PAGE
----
The Kansas City, Missouri lender had $24.7 billion in uninsured deposits at the end of last year, with collateralized deposits accounting for $6.1 billion of that. Those deposits — which come from both public funds and corporate trust deposits — are backed by “high quality securities in UMB’s investment portfolio,” it said. 

FDIC Reprimand

Some banks have tried to take matters into their own hands. 

Earlier this year, more than four dozen lenders revised the deposit data they had disclosed in a regulatory filing known as a call report, according to an analysis by S&P Global Market Intelligence. In some cases, those banks no longer included uninsured deposits that were collateralized by pledged assets as well as those held by bank subsidiaries, the FDIC found. 

The agency was quick to reprimand those moves, ordering lenders that incorrectly reported uninsured deposits to amend their call reports. Since then, 65 banks have restated their data for the first quarter, according to additional analysis by S&P Global Market Intelligence.

Read more: FDIC Warns Banks Over Errors in Reporting Uninsured Deposits

“Some institutions incorrectly reduced the amount reported to the extent that the uninsured deposits are collateralized by pledged assets,” the FDIC said in a letter to banks in July. “This is incorrect because in and of itself, the existence of collateral has no bearing on the portion of a deposit that is covered by federal deposit insurance.”

A representative for the FDIC said the agency, which hasn’t yet issued a final rule, doesn’t comment on proposals during the rulemaking process. The agency’s final rules establishing how banks will top up the Deposit Insurance Fund are slated to go into effect at the start of next year.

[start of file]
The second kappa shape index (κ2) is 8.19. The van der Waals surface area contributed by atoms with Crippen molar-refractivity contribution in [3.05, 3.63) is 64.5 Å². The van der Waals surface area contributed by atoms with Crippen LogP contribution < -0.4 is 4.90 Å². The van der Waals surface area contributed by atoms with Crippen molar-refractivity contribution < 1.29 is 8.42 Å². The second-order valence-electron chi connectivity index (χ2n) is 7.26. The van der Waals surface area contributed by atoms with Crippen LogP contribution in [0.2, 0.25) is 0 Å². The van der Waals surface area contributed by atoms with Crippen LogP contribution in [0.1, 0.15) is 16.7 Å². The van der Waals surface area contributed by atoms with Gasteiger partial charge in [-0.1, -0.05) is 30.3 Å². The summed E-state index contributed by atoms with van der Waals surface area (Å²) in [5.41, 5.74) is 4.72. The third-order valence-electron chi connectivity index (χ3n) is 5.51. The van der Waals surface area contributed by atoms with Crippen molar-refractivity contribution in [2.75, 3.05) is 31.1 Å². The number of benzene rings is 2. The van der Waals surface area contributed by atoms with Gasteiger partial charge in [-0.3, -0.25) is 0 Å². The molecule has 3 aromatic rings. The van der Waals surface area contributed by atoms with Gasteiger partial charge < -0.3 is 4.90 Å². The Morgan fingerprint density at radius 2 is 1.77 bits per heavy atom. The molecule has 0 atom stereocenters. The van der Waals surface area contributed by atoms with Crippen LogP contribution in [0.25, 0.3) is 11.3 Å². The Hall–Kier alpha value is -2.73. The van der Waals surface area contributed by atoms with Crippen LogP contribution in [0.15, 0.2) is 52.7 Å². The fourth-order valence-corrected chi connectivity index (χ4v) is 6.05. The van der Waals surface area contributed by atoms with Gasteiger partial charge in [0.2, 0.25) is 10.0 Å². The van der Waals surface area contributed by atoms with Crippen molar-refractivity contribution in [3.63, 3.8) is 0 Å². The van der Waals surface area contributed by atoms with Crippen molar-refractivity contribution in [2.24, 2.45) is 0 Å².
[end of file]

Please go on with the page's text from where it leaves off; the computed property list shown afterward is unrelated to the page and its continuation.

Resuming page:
Challenging Communities

To be clear, it’s the biggest US banks, or those with more than $50 billion in assets, that are expected to bear 95% of the costs tied to the failure of Silicon Valley Bank and Signature Bank. JPMorgan Chase & Co., the nation’s largest lender, expects to pay $3 billion alone.  

But even some bigger banks are pushing back on the government’s plans for calculating what lenders owe to the insurance fund, arguing collateralized deposits don’t carry the same risk that typical uninsured deposits do. 

“In our experience, deposits of states and municipalities that are fully collateralized are not withdrawn in times of economic stress,” Fifth Third Bancorp, Huntington Bancshares Inc. and KeyCorp, which all have more than $150 billion in assets, wrote in a joint letter. “We did not experience any material withdrawals of collateralized government deposits in March prior to the systemic risk determination.”

Read more: Big Banks Face Billions in Extra FDIC Fees After SVB Failure 

In other cases, banks have warned that the higher costs could harm local communities by prompting banks to reconsider holding public deposits in smaller towns or reducing the interest they pay, meaning public entities would accrue less. 

“In many cases, these larger banks are often the only banks able to maintain branches in these economically depressed areas with little lending activity and ever-increasing regulatory and compliance costs,” the Mississippi Bankers Association’s Fellows wrote in a letter to the FDIC. “Adding additional costs to hold public deposits creates another challenge in these communities.”